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ETF Periscope: In Flux and Out of Time: Could Washington Really Blow Debt-Ceiling Deadline?

Posted on the 25 July 2011 by Phil's Stock World @philstockworld

Courtesy of Daniel Sckolnik, ETF Periscope

“Govern a great nation as you would cook a small fish. Do not overdo it.”  — Lao Tzu

ETF Periscope: In Flux and Out of Time: Could Washington Really Blow Debt-Ceiling Deadline?
The thing about playing the game chicken is that sometimes someone ends up getting flattened like a character out of one of those Saturday morning cartoons.

Make no mistake. The political wrangling inside the halls of Congress over the debt ceiling is nothing if not an extremely high stakes game of chicken. And, while almost everyone is certain that some sort of deal will be cut that allows the U.S. to stay open for business, it is not outside the realm of possibility that the shenanigans on both sides of the aisle could simply get out of hand, allowing the August 2nd deadline somehow to slip by.

That, as they say, could get seriously ugly.

Exactly how ugly is impossible to say, since a U.S. default on its credit obligations place us in uncharted waters. The range of predictions coming out of the pundit class ranges from small ripples in the national economy to huge waves of devastating economic turmoil on a global scale that would make the housing bubble of 2008 look relatively benign.

In any case, it seems like a reasonably prudent thing to avoid.

Interestingly enough, the consequences of the down-to-the-wire bargaining may impact the economy regardless of how the endgame gets played out. For instance, it seems that both of the dominant credit ratings agencies, Standard & Poor’s and Moody’s Investors Service, are threatening to downgrade the U.S. ratings a notch for even getting this close to the edge. Some cynics, however, are saying that both agencies are exhibiting tendencies of a rather malicious nature, perhaps in an effort to get back at Washington for daring to reprimand them for their role in the housing bubble, when they blithely doled out AAA ratings to some rancid tranches of “hell-bent-for-failure” mortgages.

In any event, premature downgrading seems, well, a bit premature.

Wall Street, which up until now has been more focused on the debt problems of the European Union far more than its own issues, will now be shifting its collective attention to problems at home, since Greece has just received its now-annual bailout. No doubt this very temporary fix to the EU’s debt crisis contributed to the Dow Jones Industrial Average (DJIA) having its single best day of the year. The Street’s generally good second quarter earnings reports also contributed to last week’s 2% rise in both the Dow and the benchmark S&P 500 Index (SPX).

But that was then, this is now.

Here are a couple of scenarios that can unfold in the coming week, one that will include a slew of economic reports and bellwether earnings announcements.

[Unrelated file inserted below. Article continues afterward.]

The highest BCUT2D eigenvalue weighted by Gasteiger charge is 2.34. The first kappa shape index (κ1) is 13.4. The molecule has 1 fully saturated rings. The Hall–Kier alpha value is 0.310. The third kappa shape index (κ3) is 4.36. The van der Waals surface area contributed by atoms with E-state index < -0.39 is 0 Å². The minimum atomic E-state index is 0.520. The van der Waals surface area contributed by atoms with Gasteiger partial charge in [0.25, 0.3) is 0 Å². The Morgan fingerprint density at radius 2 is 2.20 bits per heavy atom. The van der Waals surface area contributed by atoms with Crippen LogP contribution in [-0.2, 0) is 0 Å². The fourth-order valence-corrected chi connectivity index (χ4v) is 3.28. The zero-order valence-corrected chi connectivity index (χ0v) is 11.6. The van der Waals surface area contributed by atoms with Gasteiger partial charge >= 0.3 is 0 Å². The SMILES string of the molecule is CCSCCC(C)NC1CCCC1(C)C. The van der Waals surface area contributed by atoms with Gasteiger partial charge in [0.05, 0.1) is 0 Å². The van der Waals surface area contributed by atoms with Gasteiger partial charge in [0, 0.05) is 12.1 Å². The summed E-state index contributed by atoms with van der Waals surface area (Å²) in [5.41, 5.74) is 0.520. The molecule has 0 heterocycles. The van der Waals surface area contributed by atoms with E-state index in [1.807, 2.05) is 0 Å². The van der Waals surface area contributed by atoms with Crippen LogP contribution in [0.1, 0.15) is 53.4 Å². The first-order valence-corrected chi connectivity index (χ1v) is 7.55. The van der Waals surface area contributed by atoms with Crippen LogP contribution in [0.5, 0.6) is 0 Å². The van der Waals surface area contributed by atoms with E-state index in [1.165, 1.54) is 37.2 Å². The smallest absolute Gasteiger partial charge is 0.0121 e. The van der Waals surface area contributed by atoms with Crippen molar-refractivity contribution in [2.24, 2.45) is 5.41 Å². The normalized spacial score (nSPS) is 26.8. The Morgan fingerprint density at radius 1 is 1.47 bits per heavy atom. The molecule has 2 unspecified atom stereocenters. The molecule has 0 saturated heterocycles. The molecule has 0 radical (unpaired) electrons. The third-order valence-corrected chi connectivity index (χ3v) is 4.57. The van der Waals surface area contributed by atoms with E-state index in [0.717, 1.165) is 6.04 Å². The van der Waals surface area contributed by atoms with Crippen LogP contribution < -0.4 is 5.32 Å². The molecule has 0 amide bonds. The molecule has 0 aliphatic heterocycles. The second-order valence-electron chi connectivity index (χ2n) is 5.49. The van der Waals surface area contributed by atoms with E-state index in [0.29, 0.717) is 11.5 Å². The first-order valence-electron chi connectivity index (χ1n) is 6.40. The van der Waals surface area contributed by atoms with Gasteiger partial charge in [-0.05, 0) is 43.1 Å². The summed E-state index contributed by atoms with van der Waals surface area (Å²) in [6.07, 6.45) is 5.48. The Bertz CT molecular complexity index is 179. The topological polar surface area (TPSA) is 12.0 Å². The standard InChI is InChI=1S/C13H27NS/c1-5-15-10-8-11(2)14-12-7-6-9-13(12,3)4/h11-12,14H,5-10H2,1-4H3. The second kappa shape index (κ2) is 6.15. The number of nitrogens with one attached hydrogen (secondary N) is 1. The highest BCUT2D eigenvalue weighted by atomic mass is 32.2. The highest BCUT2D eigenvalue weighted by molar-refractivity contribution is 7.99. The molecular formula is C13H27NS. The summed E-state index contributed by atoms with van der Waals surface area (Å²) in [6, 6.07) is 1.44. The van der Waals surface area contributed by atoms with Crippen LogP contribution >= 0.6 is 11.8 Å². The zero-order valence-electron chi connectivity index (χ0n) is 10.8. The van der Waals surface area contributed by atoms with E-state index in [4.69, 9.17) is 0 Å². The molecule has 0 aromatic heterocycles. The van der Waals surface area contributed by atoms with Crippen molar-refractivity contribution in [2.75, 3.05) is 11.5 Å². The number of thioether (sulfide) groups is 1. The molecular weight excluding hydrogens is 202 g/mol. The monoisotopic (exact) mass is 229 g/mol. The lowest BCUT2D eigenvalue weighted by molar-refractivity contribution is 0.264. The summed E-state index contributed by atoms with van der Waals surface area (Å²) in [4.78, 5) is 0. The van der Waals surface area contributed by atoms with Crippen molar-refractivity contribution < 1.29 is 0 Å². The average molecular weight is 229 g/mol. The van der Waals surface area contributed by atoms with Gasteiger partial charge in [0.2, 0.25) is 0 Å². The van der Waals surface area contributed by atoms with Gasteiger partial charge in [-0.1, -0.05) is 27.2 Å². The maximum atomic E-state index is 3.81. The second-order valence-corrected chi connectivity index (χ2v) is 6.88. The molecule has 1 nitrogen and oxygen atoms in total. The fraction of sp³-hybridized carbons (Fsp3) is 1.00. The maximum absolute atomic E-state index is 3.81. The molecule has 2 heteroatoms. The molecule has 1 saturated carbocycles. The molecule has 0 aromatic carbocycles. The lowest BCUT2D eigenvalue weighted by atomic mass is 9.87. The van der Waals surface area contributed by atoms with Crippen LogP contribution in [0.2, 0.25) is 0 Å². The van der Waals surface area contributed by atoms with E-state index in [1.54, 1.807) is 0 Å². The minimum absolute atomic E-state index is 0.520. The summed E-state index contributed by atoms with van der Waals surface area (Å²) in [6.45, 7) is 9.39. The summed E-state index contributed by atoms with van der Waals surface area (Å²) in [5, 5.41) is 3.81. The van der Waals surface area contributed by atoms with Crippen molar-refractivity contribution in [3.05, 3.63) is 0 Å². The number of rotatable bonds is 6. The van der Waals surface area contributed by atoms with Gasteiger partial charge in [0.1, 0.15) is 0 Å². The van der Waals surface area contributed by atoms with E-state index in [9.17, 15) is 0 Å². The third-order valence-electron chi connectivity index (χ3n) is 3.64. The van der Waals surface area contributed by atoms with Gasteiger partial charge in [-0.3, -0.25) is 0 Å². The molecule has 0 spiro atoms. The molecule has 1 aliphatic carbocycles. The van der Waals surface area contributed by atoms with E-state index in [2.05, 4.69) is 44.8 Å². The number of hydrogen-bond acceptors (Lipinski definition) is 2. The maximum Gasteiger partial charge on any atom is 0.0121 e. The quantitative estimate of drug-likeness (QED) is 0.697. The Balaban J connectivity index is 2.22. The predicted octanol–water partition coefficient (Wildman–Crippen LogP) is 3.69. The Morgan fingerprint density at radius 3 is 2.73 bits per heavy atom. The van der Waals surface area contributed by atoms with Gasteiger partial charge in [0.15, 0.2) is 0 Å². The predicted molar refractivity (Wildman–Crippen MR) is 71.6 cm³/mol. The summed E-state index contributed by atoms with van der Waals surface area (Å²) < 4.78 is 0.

First off, Washington can “man up,” sign off on raising the debt ceiling, and focus on its next round of mischief. Coupled with some reasonably good earnings announcements from the retail sector, including Amazon, UPS, and Texas Instruments, there could follow a strong “relief rally,” and perhaps top the Dow’s high for 2011, which is a mere 120 points away.

The second scenario is markedly less pleasant. Should Washington continue to bicker deep into the week, Wall Street will get nervous and could show its displeasure with a selling of stocks. If the 2Q earnings reports are sour, and next week’s economic data confirms a stalled recovery, then the equity markets could come up with a serious case of skittishness, the volatility levels will skyrocket, and the markets will likely trend sharply downward.

Gold, an admitted safe-haven, would probably rise to even higher record-setting levels, with silver, at an unusually high ratio in relation to gold, hitching a ride northward as well.

So, if you’re on vacation and your portfolio is somewhat on the exposed side, be sure to slather on some “hedge-screen” so you don’t get burned. Just in case.

A relatively simple way to hedge your bets is to take advantage of the leverage that the VIX (Chicago Board Options Exchange Market Volatility Index) provides. The VIX, often referred to as the “fear-index,” frequently makes a significant move in response to major sentiment swings. When it goes up, it means volatility levels are up. When the VIX drops, it means volatility is down, generally reflected as a rise in the equity markets.

For ETF investors and traders, you can use VXX (S&P 500 VIX Short-Term Futures ETN). It tracks the S&P 500 VIX Short-Term Futures Index. Note that VXX doesn’t mirror the VIX precisely, but for the purpose of serving as a hedge, it can suffice.

ETF Periscope

Full disclosure:  The author does not personally hold any of the ETFs mentioned in this week’s “What the Periscope Sees.”

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